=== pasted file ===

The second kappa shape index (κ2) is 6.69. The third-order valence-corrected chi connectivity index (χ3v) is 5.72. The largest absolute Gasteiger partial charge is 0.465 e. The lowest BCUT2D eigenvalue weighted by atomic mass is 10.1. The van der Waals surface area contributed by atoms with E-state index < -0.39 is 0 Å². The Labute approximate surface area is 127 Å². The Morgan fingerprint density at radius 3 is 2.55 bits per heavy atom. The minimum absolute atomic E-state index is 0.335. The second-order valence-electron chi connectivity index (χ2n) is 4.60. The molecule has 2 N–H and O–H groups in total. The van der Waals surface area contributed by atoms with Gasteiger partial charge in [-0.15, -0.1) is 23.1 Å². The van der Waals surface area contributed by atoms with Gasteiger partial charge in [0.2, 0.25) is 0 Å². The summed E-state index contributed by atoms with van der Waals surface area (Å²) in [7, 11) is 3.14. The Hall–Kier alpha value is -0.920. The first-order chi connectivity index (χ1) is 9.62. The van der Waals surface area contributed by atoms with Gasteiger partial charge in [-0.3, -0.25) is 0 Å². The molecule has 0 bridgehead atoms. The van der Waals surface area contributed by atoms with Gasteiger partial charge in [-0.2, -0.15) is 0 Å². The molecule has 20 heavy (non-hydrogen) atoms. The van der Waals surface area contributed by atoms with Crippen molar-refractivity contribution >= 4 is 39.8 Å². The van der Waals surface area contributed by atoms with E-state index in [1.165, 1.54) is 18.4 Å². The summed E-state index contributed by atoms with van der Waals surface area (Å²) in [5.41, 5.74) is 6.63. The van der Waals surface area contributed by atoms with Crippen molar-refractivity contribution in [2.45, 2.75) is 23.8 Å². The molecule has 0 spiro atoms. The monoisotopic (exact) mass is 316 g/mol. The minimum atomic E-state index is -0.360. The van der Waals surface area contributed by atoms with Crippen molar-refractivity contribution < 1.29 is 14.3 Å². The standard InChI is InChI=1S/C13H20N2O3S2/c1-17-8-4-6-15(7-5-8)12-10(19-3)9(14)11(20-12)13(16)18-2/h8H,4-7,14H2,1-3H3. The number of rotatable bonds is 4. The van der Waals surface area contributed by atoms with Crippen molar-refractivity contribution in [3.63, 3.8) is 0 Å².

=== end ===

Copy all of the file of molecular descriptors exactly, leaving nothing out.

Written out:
The second kappa shape index (κ2) is 6.69. The third-order valence-corrected chi connectivity index (χ3v) is 5.72. The largest absolute Gasteiger partial charge is 0.465 e. The lowest BCUT2D eigenvalue weighted by atomic mass is 10.1. The van der Waals surface area contributed by atoms with E-state index < -0.39 is 0 Å². The Labute approximate surface area is 127 Å². The Morgan fingerprint density at radius 3 is 2.55 bits per heavy atom. The minimum absolute atomic E-state index is 0.335. The second-order valence-electron chi connectivity index (χ2n) is 4.60. The molecule has 2 N–H and O–H groups in total. The van der Waals surface area contributed by atoms with Gasteiger partial charge in [-0.15, -0.1) is 23.1 Å². The van der Waals surface area contributed by atoms with Gasteiger partial charge in [0.2, 0.25) is 0 Å². The summed E-state index contributed by atoms with van der Waals surface area (Å²) in [7, 11) is 3.14. The Hall–Kier alpha value is -0.920. The first-order chi connectivity index (χ1) is 9.62. The van der Waals surface area contributed by atoms with Gasteiger partial charge in [-0.3, -0.25) is 0 Å². The molecule has 0 bridgehead atoms. The van der Waals surface area contributed by atoms with Gasteiger partial charge in [-0.2, -0.15) is 0 Å². The molecule has 20 heavy (non-hydrogen) atoms. The van der Waals surface area contributed by atoms with Crippen molar-refractivity contribution >= 4 is 39.8 Å². The van der Waals surface area contributed by atoms with E-state index in [1.165, 1.54) is 18.4 Å². The summed E-state index contributed by atoms with van der Waals surface area (Å²) in [5.41, 5.74) is 6.63. The van der Waals surface area contributed by atoms with Crippen molar-refractivity contribution in [2.45, 2.75) is 23.8 Å². The molecule has 0 spiro atoms. The monoisotopic (exact) mass is 316 g/mol. The minimum atomic E-state index is -0.360. The van der Waals surface area contributed by atoms with Crippen molar-refractivity contribution < 1.29 is 14.3 Å². The standard InChI is InChI=1S/C13H20N2O3S2/c1-17-8-4-6-15(7-5-8)12-10(19-3)9(14)11(20-12)13(16)18-2/h8H,4-7,14H2,1-3H3. The number of rotatable bonds is 4. The van der Waals surface area contributed by atoms with Crippen molar-refractivity contribution in [3.63, 3.8) is 0 Å².